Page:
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  • mistermuse 1:12 am on April 9, 2021 Permalink | Reply  

    HAVING A FIELDS DAY 

    “The best cure for insomnia is to get a lot of sleep.” –W.C. Fields

    * * * * * * * * * * * * * * * * * * * * * * * * * * * * * * * * * * * * * * * * * *

    As far back as I can recall, I’ve been a fanatic fan/addict of the great comedy stars of the 1920s to early 40s: Charlie Chaplin, Buster Keaton, The Marx Brothers, Laurel & Hardy — and the most irascible of them all, Wm. Claude Dukenfield (better known as W.C. Fields). On this, his birthday, I mean to stay awake, have a Fields day with this post, and drink a toast to the man who “Once during Prohibition, was forced to live for days on nothing but food and water”….and also contrived to “gargle with whiskey several times a day, and I haven’t had a cold in years.”

    Fields was born April 9, 1879 in Philadelphia. Although he ran away from home at an early age, he thought often of his hometown. For example , many years later, he remarked that “Last week, I went to Philadelphia, but it was closed.” On another occasion, he said “I once spent a year in Philadelphia–I think it was on a Sunday.” Asked what he wanted for the epitaph on his tombstone, he replied “On the whole, I’d rather be in Philadelphia.” To prove it, here’s his last request (about 50 seconds into this trailer):

    According to film historian Raymond Rohauer, “Fields always presented himself on screen as a braggart, a windbag, and a schemer–and perpetually in need of or in search for a drink. And if he happened to have emerged from his perennial fight with a hostile world, then surely it was by accident. Still, the audience sympathized with him, not because of any hectic antics, but because he was invariably surrounded by such repulsive villains and sheer imbeciles that his own vices appeared, if not necessarily endearing, at least comparatively acceptable.”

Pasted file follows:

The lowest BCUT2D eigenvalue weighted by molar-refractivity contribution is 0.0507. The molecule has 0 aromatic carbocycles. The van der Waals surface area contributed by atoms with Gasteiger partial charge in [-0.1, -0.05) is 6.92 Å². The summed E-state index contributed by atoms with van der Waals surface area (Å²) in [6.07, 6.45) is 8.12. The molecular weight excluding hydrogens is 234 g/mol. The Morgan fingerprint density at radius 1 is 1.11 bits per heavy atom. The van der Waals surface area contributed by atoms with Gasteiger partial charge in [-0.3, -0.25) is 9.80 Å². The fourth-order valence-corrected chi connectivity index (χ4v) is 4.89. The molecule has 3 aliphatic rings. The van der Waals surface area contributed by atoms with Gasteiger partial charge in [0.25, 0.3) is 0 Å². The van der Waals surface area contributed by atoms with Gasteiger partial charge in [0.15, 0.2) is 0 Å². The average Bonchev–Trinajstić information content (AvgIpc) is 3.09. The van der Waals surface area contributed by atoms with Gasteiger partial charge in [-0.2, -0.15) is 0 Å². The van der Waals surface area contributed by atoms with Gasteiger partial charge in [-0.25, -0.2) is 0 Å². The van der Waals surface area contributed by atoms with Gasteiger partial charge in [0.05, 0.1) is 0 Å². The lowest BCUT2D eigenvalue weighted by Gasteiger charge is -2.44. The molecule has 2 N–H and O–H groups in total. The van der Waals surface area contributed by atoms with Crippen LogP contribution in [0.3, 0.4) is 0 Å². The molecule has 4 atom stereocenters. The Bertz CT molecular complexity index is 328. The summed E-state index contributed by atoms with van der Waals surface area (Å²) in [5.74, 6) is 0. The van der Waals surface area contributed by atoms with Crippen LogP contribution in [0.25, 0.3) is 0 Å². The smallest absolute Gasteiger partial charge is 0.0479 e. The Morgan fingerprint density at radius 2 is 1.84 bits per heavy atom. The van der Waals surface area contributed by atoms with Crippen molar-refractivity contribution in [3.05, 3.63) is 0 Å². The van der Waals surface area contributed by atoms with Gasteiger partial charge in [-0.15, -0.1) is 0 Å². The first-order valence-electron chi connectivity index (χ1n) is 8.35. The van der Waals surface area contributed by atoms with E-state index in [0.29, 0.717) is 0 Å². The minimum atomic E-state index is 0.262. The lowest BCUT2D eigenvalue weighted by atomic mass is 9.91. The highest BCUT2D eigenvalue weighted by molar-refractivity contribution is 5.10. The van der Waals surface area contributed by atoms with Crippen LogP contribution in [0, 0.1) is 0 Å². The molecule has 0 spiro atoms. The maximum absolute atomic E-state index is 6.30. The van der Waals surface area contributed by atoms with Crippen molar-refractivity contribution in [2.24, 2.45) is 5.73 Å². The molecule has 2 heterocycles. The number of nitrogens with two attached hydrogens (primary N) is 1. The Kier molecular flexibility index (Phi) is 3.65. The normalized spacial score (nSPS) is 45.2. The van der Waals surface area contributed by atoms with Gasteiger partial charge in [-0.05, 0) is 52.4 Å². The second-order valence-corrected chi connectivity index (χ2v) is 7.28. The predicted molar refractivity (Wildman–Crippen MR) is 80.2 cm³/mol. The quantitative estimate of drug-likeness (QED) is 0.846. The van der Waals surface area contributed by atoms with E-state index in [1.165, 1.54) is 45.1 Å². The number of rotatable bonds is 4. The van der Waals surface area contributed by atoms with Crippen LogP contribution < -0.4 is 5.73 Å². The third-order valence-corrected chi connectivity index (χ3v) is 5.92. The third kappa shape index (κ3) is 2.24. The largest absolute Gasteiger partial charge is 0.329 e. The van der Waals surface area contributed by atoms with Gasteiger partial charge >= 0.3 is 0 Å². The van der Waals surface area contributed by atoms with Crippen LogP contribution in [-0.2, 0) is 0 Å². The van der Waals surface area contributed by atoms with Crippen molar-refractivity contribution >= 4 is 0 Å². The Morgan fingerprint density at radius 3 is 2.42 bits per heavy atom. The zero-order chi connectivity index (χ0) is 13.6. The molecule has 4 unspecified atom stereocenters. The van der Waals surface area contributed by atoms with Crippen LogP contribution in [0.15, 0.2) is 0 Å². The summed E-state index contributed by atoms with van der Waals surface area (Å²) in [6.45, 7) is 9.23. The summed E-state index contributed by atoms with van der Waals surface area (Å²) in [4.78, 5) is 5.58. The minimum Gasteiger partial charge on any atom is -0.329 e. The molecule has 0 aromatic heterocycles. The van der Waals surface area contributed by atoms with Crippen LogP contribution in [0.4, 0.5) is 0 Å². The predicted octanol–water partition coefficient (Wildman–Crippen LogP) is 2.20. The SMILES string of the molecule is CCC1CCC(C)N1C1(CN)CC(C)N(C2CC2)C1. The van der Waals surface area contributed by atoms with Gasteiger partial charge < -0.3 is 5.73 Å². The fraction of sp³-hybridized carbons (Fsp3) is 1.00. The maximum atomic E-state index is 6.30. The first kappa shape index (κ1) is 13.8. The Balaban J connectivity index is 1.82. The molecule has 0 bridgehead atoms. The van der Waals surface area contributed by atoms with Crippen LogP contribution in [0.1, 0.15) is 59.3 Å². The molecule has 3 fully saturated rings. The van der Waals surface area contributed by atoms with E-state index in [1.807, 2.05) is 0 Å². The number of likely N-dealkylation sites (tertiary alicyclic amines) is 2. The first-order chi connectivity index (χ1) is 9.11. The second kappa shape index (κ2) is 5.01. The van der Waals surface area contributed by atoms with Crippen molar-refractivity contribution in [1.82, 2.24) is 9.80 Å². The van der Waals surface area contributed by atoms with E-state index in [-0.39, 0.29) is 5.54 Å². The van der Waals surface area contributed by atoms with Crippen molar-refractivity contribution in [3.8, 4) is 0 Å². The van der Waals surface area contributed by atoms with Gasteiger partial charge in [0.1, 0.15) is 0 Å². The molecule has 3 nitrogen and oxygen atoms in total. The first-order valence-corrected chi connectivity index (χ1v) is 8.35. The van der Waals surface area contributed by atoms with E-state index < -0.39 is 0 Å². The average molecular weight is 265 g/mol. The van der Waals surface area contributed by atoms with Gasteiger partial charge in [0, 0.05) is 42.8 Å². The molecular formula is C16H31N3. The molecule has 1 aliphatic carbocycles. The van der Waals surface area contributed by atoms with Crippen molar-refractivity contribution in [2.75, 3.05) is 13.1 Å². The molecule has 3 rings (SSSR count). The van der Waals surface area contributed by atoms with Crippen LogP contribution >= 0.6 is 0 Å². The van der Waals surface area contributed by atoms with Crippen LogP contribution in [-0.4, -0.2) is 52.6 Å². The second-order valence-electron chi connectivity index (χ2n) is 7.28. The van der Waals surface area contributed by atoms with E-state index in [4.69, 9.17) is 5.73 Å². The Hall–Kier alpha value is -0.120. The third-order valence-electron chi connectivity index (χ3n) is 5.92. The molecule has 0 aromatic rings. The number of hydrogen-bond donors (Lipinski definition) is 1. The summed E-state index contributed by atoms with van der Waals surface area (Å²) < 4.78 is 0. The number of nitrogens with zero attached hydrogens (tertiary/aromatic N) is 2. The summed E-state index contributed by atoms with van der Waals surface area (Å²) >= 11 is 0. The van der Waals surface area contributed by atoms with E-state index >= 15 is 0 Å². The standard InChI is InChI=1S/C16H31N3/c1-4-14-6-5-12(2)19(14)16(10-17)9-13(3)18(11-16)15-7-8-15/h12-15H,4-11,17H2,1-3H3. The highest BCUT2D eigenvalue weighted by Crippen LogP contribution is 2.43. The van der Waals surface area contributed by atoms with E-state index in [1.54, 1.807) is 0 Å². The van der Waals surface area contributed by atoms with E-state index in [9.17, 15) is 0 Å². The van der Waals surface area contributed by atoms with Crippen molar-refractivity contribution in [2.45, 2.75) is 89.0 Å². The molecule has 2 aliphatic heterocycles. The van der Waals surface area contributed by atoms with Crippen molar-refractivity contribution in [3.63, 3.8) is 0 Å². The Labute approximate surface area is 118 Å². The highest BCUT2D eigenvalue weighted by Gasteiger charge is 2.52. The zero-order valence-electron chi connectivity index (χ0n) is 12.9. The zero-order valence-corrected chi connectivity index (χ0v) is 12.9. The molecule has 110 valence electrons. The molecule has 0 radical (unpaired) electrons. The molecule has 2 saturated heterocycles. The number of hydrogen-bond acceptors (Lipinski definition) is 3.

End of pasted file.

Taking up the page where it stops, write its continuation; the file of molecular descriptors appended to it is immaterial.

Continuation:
Earlier, we touched on Fields’ “last words.” In the spirit(s) of this celebration, we close with more quotes to pour over:

    I never worry about being driven to drink; I just worry about being driven home.”

    What contemptible scoundrel stole the cork from my lunch?”

    Always carry a flagon of whiskey in case of snake bite, and furthermore always carry a small snake.”

    A woman drove me to drink and I didn’t even have the decency to thank her.”

    It is hard to lose a mother-in-law. Almost impossible.”

    Women are like elephants. I like to look at ’em, but I wouldn’t want to own one.”

    If at first you don’t succeed, try, try again; then quit–there’s no use being a damn fool about it.”

    Start every day off with a smile and get it over with.”

    If I had my life to live over, I’d live over a saloon.”

    The world is getting to be such a dangerous place, a man is lucky to get out of it alive.”

    Fields didn’t get out of it alive — but luckily, the words of his war with the world did….and even in Philadelphia, that’s PA (pretty acceptable).

     
    • Lynette d'Arty-Cross 3:00 am on April 9, 2021 Permalink | Reply

      Men are like snapdragons; I like to look at them, but I wouldnโ€™t want to listen to all that noise. ๐Ÿ˜‰

      Liked by 4 people

    • obbverse 3:58 am on April 9, 2021 Permalink | Reply

      He had that very ‘in character’ nose too.

      Liked by 3 people

      • mistermuse 7:51 am on April 9, 2021 Permalink | Reply

        Speaking of which, get a whiff of the opening exchange (and again a minute-and-a-half in) between W.C. and Charlie McCarthy in this clip from their famous radio ‘feuds’:

        Liked by 1 person

    • Rivergirl 8:57 am on April 9, 2021 Permalink | Reply

      Ah, Fields. Reading his quotes make me realize we must be related..

      Liked by 3 people

      • mistermuse 9:11 am on April 9, 2021 Permalink | Reply

        I don’t know about his “Women are like elephants” quote, but I can see the relation between you and the others. ๐Ÿ˜‰

        Liked by 2 people

    • Don Ostertag 11:57 am on April 9, 2021 Permalink | Reply

      Like you, Mr. Muse, those great comedians you mentioned are my ‘addictions’ also and make up a large part of my DVD library. One of the grandkids commented. โ€˜Grandpa only laughs when the movie donโ€™t have colors.โ€™

      Liked by 3 people

    • tubularsock 12:24 pm on April 9, 2021 Permalink | Reply

      Excellent. Made Tubularsock laugh aloud with

      ” Are you busy? About as busy as a pickpocket at a nudist colony!”

      Thanks.

      Liked by 3 people

    • magickmermaid 5:51 pm on April 9, 2021 Permalink | Reply

      LOL! One of the greats! ๐Ÿ˜€

      Liked by 3 people